April 10, 2014
Knuckleballers of the PITCHf/x Era: A Complete Taxonomy
Earlier this week, Angels starter C.J. Wilson threw a knuckleball—or so he said. Whether what left his hand was the genuine article is a matter of some uncertainty, which we’ll attempt to resolve before this article is over. Regardless of whether Wilson deserves induction into the knuckleball club, though, his claim made me wonder what other knuckleball news I might have missed. If a 33-year-old can break one out without warning in his 10th big-league season, who’s to say another knuckler hasn’t made an uncredited appearance at some point in the past several seasons? Knuckleballers, like ring-bearers, are entitled to retire to Valinor, so it’s important that we don’t leave anyone out.
Fortunately, pitch-tracking technology has made knuckleballs much easier to monitor. Over the seven-plus seasons for which PITCHf/x has been active, Pitch Info (aka Harry Pavlidis) has tagged 23, 922 pitches as knuckleballs, thereby establishing them as superior to every other offering. For those precious pitches, we have 11 men to thank, classified below by their relationship to and reliance on the pitch.
The Primary Pitch-ers
As a baseline by which we can measure the knucklers to come, here are the pitch plots for each, with the knuckeballs represented by mustard-colored blobs:
Wakefield’s was the more conventional version of an unconventional pitch, averaging 66 mph toward the end of his career. Dickey throws both a “slow” knuckler and a “fast” knuckler, though even the slow one is harder than what Wakefield offered after age 40. Late-career Wakefield threw his knuckler 84 percent of the time, while Dickey checks in at 82 percent. Both pitchers’ knuckleballs have an average horizontal (and vertical) movement near zero, since the knuckleball's movement is random in direction.
Next on the knuckleball leaderboard is Charlie Haeger, who threw 83 innings across 34 games and 10 starts for the White Sox, Padres, and Dodgers from 2006–2010. Haeger threw his knuckleball about as often as Dickey did, and at about the same speed as Dickey’s “slow” type.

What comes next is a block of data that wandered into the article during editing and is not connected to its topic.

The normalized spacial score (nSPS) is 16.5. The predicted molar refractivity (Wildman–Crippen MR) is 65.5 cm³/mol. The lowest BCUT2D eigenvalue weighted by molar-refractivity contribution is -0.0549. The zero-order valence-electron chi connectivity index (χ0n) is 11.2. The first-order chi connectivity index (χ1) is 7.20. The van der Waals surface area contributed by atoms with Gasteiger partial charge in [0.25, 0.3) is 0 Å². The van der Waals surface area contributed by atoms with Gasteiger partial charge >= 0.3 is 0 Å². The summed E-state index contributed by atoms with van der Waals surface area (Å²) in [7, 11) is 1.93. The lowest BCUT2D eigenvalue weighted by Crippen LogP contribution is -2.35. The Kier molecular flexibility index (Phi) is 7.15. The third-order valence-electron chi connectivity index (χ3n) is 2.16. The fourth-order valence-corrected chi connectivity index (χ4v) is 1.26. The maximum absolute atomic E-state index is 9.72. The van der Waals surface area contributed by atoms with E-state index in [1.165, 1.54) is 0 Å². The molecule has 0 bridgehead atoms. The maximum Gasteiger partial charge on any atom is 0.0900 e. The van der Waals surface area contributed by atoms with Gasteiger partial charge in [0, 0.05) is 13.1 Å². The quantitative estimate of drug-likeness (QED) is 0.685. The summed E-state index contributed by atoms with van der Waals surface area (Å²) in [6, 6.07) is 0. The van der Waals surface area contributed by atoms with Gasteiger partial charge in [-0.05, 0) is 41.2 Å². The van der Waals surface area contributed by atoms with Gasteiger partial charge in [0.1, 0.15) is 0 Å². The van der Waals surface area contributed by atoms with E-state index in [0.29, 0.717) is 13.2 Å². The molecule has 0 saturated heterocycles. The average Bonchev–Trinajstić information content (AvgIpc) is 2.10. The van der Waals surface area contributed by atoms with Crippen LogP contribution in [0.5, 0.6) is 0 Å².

Here’s Haeger on his best day in the big leagues, a six-inning, 12-strikeout performance against the Marlins in his first start of 2010:
In his eight subsequent outings for Los Angeles that season, Haeger had a combined 9.38 ERA, which got him demoted to the minors for good. He spent 2011 and 2013 pitching at Double- and Triple-A in the Seattle and Boston systems, missing 2012 after undergoing Tommy John surgery (which just goes to show that no UCL is safe). He’s currently looking for work, and if you have half a heart and a whole baseball team, you’ll consider signing him. He’s only 30 years old, which is nothing in knuckleball years. Dickey spent most of his age-30 season in Triple-A, too.
Steven Wright, whom Jonathan Zeller profiled last year in a guest piece for BP, got a few quick call-ups with the Red Sox last season, walking nine and striking out 10 in four games and 13 1/3 innings pitched. For that, he got this:
Wright’s 203 major-league knucklers averaged -0.27 inches of horizontal movement and 0.11 inches of vertical movement, about as close to zero as it’s possible for a pitch to be.
He throws his knuckler almost as hard as Dickey can, though his opponents tend to make contact.
Wright, who’s a year younger than Haeger and pitched pretty well for Pawtucket in 2013, is the best bet to join Dickey in the big leagues this season. However, he suffered a sports hernia over the winter, and he’s still rehabbing from the surgery.
The last of the five full-time knuckleball practitioners is Charlie Zink, who threw the pitch 58 times at Wakefield-esque speeds in his lone major-league outing, which came with the Red Sox (who else?) in 2008. That outing didn’t go well, as Jonathan detailed in the afore-linked article on Wright, and Zink didn’t get another. He hasn’t pitched professionally since 2011 or in an affiliated league since 2010.